The strong are getting stronger in the Big Ten this winter. With only a few days remaining before national signing day, Ohio State, Michigan and Michigan State are all on pace to finish with their best recruiting classes in the last decade.
All three schools are building on successful seasons on the field and the resurgent reputation of Big Ten football. All they are taking advantage of the league’s momentum in distinctive ways. Each has built its own brand on the recruiting trail that seems to mirror the head coach’s personality both in the public eye and in their private interactions with prospects.
As the competition between them heightens, those different approaches may have an increasing role in who has the most success fishing for talent in the same crowded pond. The high school players and coaches who listened to the schools’ pitches for the last several years agree that each has its merits as long as the pitches remain genuine.
Ohio State (National class rank: No. 2)
The tweet that says it all: Each program has used social media in a unique way to help define their recruiting strategy. We’ve included one tweet from all three teams that helps capture their online presence.
The pitch: Very few head coaches, if any, are more involved in recruiting than Urban Meyer. The three-time national champ has his hands on every part of the process.
He spends hours with most recruits and their families in his office when most head coaches only allot about 15 or 20 minutes for that time. He is also known to give detailed notes on a player’s film to high school coaches, even if it’s obvious early on that the player isn’t talented enough to get an offer from the Buckeyes.
“He’s meticulous,” said Chuck Kyle, the coach at St. Ignatius High School in Cleveland. “He’ll give you details about the young man’s game and where he needs to improve. That’s useful information for us.”
The hands-on approach trickles down to Ohio State’s staff. Most prospects agreed that the Buckeye coaches were the most frequent communicators among the top Big Ten schools recruiting them. Although those usually daily messages come from the assistant assigned to a prospect's geographic area and not from his potential position coach, which was a drawback for some prospects.
Publicly, the Buckeyes are less apt to engage in social media stunts to create buzz on the recruiting trail. Their assistants are active on Twitter, but usually point to their championship rings and track record of producing NFL players as a way of establishing the brand.
Michigan (National class rank: No. 5)
The tweet that says it all:
The pitch: Michigan and head coach Jim Harbaugh have been the vuvuzela of college football in the past year. Whether its sleepovers or the meritocracy philosophy or the many brushes with celebrity, no one creates a more consistent buzz. While the specifics may wear thin for some prospects, each stunt is a means to an end. There isn’t a recruit in the country that isn’t aware of what the Wolverines are trying to build in Ann Arbor. In marketing terms, their brand recognition is through the roof.
The Wolverines’ staff has had less time than its competitors to build relationships with recruits having just completed its first full year on the job. They’ve combatted that when trying to sell the program by stressing competition at all times and capitalizing on Harbaugh’s popularity.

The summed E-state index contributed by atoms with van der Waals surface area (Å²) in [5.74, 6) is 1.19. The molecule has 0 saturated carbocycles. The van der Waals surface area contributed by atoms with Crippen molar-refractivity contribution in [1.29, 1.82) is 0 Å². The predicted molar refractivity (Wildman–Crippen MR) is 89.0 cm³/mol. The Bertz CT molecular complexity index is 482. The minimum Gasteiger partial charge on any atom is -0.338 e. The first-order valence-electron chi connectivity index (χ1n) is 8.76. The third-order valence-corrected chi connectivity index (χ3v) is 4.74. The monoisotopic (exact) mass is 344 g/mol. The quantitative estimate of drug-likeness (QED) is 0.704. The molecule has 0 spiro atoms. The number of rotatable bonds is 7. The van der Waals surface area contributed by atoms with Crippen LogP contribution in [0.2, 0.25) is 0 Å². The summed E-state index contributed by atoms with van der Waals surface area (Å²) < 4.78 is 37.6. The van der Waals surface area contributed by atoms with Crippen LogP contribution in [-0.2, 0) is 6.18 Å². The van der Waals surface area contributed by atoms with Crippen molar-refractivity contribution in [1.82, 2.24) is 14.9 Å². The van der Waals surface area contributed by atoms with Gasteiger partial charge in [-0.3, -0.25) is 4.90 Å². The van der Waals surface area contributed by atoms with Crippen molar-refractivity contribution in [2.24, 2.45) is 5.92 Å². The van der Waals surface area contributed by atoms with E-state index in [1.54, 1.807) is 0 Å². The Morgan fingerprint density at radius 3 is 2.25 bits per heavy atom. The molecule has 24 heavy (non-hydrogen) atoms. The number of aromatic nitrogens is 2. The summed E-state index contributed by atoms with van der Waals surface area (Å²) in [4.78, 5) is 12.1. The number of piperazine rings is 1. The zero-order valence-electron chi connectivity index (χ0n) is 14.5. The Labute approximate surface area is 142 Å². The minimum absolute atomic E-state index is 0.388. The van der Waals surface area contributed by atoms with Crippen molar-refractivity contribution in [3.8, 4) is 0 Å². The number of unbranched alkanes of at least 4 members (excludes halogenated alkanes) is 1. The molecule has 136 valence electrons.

The in-person recruiting pitches in the past year haven’t revolved around promising early playing time or a well-paved path to the NFL. Harbaugh’s main talking points are about how lucky the players are to have a chance to play football. The joy of “being on a ball team” was a convincing argument for many of Michigan’s targets this year, but for others it fell flat.
“He is an extremely weird guy,” said four-star tackle Liam Eichenberg, who was pursued by all three of the Big Ten powers before choosing Notre Dame. “He couldn’t really hold a conversation. He just kept on talking about, ‘You’re so lucky to have this opportunity.’ I kind of felt like he was just talking to himself.”
High school coaches who have met the Michigan staff say the Wolverines are still in the early stages of building strong ties to their schools, but it’s clear they do their homework on each prospect before showing up to talk.
Michigan State (National class rank: 19)
The tweet that says it all:
The pitch: Prospects often like to talk about coaching staffs “showing them love.” The Spartans take the 1 Corinthians approach in that department: patient and kind.
Head coach Mark Dantonio was described as “laid back” by some of the prospects that will be committing to Big Ten schools next week. Dantonio and company don’t push for recruits to make quick decisions or cajole them into campus trips. They generally aim at a smaller group of targets in whom they’re interested and only expand the circle if their first choices decide to go elsewhere. The coaches trend toward a more professional relationship when getting to know each kid rather than trying to act like their buddies.
Some recruits say they appreciate this style because it feels less like someone is trying to sell them a bill of goods. For others, the less aggressive tactic makes them feel as if the Spartans aren’t as interested in them as others. Michigan commit Michael Onwenu said he had Michigan State high on his initial list of schools, but he didn’t get a scholarship offer until this month and didn’t feel like he had a particular strong connection with Dantonio and the staff.
“In my opinion it has a lot to do with relationships,” Onwenu said. “Everybody has that same conservation about football. A lot of it comes down to how cool you are with the coach or how much they want you.”